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The Spiegel Grove Wreck


On June 10, 2002, the 510-foot retired Navy Landing Ship Dock Spiegel Grove slipped beneath the waves to start its reincarnation as a massive host for a new coral ecosystem.

The first recreational divers and snorkelers visited the ship on June 24, 2002.

The ship now rests on the sandy bottom six miles off Key Largo on its starboard (right) side. The ship is tilted slightly upright, offering divers an inviting view of its decks. It's hull rises to within 45 feet of the surface. Mooring buoys provide easy access for recreational divers and snorkelers.

The Spiegel Grove is the largest ever scuttled to create an artificial reef.

Recognized for their ability to sustain marine life and relieve human pressure on natural surrounding coral reefs, ships have been recycled as artificial reefs around the world.

Since its sinking, the Spiegel Grove has attracted many curious members of the area's 550 species of fish. Various types of coral, composed of tiny animals known as polyps, are among the array of living organisms that ultimately will shroud the vessel.

According to Florida Keys National Marine Sanctuary Science Coordinator Brian Keller, the sides of steel structures like the Spiegel Grove tend to become enveloped by an encrusting coralline algae conducive to the development of sponges, stony and soft corals and other attached invertebrates.

Over the course of decades, Keller added, the Spiegel Grove's hull and superstructure are likely to develop significant formations of star, lettuce, brain and mustard hill corals along with sponges, sea whips, sea fans and invertebrates.

Key Largo underwater photographer Stephen Frink witnessed the p rogression from ship to reef of the U.S. Coast Guard Cutter Duane, sunk off Key Largo as a dive attraction in November 1987.

"The day after the Duane went down, there was a lone barracuda patrolling the sentinel," he recalled. "In weeks that followed, algae accumulated on the steel decks, and blue tangs, parrotfish and other algae eaters began to call the Duane home. Before long predators began their patrol, and the food chain was complete."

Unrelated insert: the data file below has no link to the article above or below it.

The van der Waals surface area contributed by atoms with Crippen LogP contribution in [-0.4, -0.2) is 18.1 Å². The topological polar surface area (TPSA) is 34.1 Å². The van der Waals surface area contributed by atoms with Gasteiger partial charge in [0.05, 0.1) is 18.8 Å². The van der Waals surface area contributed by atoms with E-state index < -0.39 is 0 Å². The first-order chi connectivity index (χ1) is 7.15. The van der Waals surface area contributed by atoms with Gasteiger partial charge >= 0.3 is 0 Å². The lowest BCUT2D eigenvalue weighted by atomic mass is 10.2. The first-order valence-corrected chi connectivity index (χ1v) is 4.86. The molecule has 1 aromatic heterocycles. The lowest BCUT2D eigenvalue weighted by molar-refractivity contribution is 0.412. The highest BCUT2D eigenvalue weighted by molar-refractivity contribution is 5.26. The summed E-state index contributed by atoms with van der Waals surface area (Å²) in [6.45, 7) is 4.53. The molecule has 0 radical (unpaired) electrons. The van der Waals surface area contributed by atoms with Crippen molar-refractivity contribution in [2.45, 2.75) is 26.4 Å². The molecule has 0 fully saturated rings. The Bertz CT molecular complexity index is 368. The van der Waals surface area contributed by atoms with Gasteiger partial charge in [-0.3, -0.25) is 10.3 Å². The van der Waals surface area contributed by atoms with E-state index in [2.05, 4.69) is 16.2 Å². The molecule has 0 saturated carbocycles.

As time went on, Frink noted, large corals began to adhere to the Duane's decks, ladders and superstructure. The vessel has since evolved into a complete artificial reef with numerous corals.

For 10 years, the Spiegel Grove sat amid more than 100 other retired naval vessels rafted together in the James River, just off of Fort Eustis, Va. At least 83 other ships are prime candidates for artificial reef projects, said Michael Bagley, superintendent for the James River Reserve Fleet.

"I think [using retired ships for artificial reefs is] a hell of a deal for all parties concerned," Bagley said. "It takes the liability off of our hands and saves taxpayers money."

Bagley said each decommissioned vessel costs on average $20,000 a year to maintain and the U.S. pays $1.6 million to send a derelict ship to the scrap yard. "Why should we pay to cut them up and put them in a steel mill," he said. "When they are cleaned, in an environmentally sensitive manner, and sunk as an artificial reef they provide new homes for fish, a great monetary benefit for the community and a way to preserve the vessel's military heritage."

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More information on the Spiegel Grove and links to Key Largo visitor information are available on this website. Visitors are encouraged to contact the Key Largo Chamber of Commerce, toll-free in the U.S. and Canada, at 1-800-FLA-KEYS, Ext. 1. Elsewhere, dial 305-451-1414.

Contact: Andy Newman

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